The exposed sides of the hull were protected by five layers of one-inch (25 mm) wrought iron plates, backed by wood. The armor of the gun turret and the pilot house consisted of ten layers of one-inch plates. The ship's deck was protected by armor 1.5 inches (38 mm) thick. A 5-by-15-inch (130 by 380 mm) soft iron band was fitted around the base of the turret to prevent shells and fragments from jamming the turret as had happened to earlier monitors during the First Battle of Charleston Harbor in April 1863.[3] The base of the funnel was protected to a height of six feet (1.8 m) by eight inches (203 mm) of armor. A "rifle screen" of 12-inch (13 mm) armor three feet (0.9 m) high was installed on the top of the turret to protect the crew against Confederate snipers based on a suggestion by Commander Tunis A. M. Craven, captain of her sister ship Tecumseh.[5]

The contract for Mahopac, named after Lake Mahopac in New York,[6] was awarded to Secor & Co.; the ship was laid down in 1862 by the primary subcontractor Joseph Colwell at his Jersey City, New Jersey shipyard. She was launched on 17 May 1864 and commissioned on 22 September 1864[7] with Commander William A. Parker in command.[6] The ship's construction was delayed by multiple changes ordered while she was being built that reflected battle experience with earlier monitors. This included the rebuilding of the turrets and pilot houses to increase their armor thickness from 8 inches (203 mm) to 10 inches and to replace the bolts that secured their armor plates together with rivets to prevent them from being knocked loose by the shock of impact from shells striking the turret. Other changes included deepening the hull by 18 inches (457 mm) to increase the ship's buoyancy, moving the position of the turret to balance the ship's trim and replacing all of the ship's deck armor. The ship ultimately cost a total of $701,624, although the builder appealed for recompense for additional costs caused by the government's delays and changes. The case was dismissed on 31 March 1919.[8] No modifications are known to have been made after the ship's completion.[9]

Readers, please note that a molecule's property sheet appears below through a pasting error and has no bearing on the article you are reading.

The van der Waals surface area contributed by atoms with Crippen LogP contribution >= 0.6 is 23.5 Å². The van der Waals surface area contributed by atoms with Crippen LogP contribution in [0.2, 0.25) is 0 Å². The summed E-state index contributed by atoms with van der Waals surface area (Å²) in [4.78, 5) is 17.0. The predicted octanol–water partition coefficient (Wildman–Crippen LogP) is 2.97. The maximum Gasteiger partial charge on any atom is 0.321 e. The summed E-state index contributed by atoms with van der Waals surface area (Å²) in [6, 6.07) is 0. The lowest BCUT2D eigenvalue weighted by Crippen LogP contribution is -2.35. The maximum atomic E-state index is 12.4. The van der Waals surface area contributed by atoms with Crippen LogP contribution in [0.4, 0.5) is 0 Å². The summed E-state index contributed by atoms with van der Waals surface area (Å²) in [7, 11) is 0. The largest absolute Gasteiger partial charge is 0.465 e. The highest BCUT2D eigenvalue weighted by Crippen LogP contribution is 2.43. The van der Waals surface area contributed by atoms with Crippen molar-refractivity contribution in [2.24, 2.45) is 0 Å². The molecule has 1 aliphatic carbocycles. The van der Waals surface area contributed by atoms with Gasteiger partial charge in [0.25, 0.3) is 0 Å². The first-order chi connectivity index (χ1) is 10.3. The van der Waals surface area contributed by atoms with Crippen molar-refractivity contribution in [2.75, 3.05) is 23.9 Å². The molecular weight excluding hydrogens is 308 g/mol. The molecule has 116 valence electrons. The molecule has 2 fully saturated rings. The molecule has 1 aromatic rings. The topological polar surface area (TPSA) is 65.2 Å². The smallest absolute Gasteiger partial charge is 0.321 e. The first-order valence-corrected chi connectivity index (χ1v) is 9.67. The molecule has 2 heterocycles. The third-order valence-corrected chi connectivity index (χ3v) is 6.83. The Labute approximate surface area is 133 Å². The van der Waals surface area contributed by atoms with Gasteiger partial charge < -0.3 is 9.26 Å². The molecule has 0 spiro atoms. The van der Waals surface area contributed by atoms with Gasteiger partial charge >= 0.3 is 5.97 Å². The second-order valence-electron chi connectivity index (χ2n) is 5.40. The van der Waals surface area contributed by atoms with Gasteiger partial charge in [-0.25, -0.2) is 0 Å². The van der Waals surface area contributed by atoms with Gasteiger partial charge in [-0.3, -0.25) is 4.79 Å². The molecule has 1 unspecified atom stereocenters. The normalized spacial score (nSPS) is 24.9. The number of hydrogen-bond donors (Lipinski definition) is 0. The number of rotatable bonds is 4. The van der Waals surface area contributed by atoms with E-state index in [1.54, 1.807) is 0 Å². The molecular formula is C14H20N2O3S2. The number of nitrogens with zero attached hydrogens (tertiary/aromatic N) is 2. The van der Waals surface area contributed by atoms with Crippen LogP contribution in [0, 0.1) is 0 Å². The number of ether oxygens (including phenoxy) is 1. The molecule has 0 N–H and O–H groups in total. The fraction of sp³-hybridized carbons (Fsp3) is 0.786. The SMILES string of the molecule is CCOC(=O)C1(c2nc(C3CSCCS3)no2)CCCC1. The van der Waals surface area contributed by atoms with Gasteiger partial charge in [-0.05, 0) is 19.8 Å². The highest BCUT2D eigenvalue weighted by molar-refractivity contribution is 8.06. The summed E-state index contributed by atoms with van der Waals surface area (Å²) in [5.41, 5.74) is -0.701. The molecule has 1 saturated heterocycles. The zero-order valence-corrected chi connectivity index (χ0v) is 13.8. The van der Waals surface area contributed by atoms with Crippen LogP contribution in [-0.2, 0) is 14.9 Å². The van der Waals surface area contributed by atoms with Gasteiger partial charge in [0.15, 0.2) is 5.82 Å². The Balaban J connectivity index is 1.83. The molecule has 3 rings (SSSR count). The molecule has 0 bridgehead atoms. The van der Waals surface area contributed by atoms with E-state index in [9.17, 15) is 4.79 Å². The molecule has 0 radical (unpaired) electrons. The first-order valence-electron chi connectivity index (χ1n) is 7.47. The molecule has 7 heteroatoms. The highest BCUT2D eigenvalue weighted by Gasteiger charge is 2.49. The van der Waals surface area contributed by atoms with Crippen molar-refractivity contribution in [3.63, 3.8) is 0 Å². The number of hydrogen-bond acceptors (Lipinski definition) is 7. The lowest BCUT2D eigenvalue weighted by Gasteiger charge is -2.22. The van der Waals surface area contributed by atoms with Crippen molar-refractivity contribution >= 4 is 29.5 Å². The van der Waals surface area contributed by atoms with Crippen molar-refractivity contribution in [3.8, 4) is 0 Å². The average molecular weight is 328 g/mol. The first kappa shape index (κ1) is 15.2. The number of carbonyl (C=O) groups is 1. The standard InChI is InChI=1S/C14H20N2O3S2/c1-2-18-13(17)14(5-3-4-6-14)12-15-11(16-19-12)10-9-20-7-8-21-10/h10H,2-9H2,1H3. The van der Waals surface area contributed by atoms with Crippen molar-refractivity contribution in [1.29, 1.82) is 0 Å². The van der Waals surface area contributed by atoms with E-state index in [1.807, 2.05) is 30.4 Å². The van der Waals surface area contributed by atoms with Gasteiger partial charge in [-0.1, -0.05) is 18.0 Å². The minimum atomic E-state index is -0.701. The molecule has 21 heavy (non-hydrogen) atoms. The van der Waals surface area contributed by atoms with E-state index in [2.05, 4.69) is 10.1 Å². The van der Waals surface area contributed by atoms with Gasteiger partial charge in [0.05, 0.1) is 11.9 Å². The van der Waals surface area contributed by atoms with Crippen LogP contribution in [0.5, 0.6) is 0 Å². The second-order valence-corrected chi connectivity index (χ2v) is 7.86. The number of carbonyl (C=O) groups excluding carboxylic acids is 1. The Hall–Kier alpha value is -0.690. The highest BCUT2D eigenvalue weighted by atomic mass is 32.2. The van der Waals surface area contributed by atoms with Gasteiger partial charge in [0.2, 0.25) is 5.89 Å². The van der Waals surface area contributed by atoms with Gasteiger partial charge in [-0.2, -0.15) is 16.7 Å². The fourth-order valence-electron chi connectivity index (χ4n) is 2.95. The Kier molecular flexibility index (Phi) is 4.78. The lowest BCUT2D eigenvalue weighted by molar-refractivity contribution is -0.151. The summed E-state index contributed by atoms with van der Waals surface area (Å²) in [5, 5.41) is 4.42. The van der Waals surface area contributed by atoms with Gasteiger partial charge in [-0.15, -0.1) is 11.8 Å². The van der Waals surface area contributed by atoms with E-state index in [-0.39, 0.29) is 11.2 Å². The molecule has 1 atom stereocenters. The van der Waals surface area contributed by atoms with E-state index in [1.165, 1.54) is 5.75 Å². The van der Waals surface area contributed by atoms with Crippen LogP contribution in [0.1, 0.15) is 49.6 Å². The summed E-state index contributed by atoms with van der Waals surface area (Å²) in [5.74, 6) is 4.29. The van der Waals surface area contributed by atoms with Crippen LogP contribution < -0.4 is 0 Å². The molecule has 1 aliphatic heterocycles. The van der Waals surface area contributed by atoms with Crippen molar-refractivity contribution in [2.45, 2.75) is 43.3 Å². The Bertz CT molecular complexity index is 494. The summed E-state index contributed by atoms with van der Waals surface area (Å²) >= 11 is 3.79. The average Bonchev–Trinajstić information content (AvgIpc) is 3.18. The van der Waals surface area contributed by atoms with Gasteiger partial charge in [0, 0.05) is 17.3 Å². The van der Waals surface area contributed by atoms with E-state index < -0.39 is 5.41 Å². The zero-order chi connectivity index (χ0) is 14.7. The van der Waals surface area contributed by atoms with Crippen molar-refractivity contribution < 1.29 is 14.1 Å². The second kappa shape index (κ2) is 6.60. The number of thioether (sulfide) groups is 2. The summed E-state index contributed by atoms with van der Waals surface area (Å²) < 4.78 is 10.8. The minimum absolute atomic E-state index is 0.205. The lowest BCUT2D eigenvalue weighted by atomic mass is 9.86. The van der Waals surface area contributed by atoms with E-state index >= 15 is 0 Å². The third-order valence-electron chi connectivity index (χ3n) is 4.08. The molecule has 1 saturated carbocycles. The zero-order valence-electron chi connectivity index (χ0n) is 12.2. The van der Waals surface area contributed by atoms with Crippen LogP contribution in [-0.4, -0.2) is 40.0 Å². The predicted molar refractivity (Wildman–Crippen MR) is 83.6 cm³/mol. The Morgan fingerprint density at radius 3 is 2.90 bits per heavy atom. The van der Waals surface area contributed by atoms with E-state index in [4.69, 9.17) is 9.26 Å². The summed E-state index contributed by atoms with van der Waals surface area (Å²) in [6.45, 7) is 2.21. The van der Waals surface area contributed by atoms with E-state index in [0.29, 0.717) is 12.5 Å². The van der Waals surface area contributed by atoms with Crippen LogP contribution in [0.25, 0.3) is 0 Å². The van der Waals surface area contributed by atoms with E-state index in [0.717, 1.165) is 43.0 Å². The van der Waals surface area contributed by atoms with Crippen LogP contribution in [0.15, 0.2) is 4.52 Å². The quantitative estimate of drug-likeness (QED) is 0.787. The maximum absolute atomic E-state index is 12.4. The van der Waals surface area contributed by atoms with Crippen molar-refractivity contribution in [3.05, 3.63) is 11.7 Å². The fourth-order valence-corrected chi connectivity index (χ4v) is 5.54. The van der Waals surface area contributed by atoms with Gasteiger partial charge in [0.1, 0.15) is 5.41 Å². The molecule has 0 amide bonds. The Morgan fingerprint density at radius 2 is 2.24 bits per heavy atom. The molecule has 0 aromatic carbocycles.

Service[edit | edit source]

The officers of the USS Mahopac on the James River in early 1865

Mahopac was fitting out at the Brooklyn Navy Yard until 4 October 1864 when, towed by two tugboats, she departed for Hampton Roads, Virginia and arrived there on 6 October.[10] The ship arrived at City Point, Virginia on 3 November for service with the James River Flotilla. She engaged a Confederate artillery battery at Howlett's Farm on 5 and 6 December together with her sisters Saugus and Canonicus. Mahopac was hit five times and lightly damaged; she fired 41 shells in return, of which only six had any effect on the Confederate forces.[11]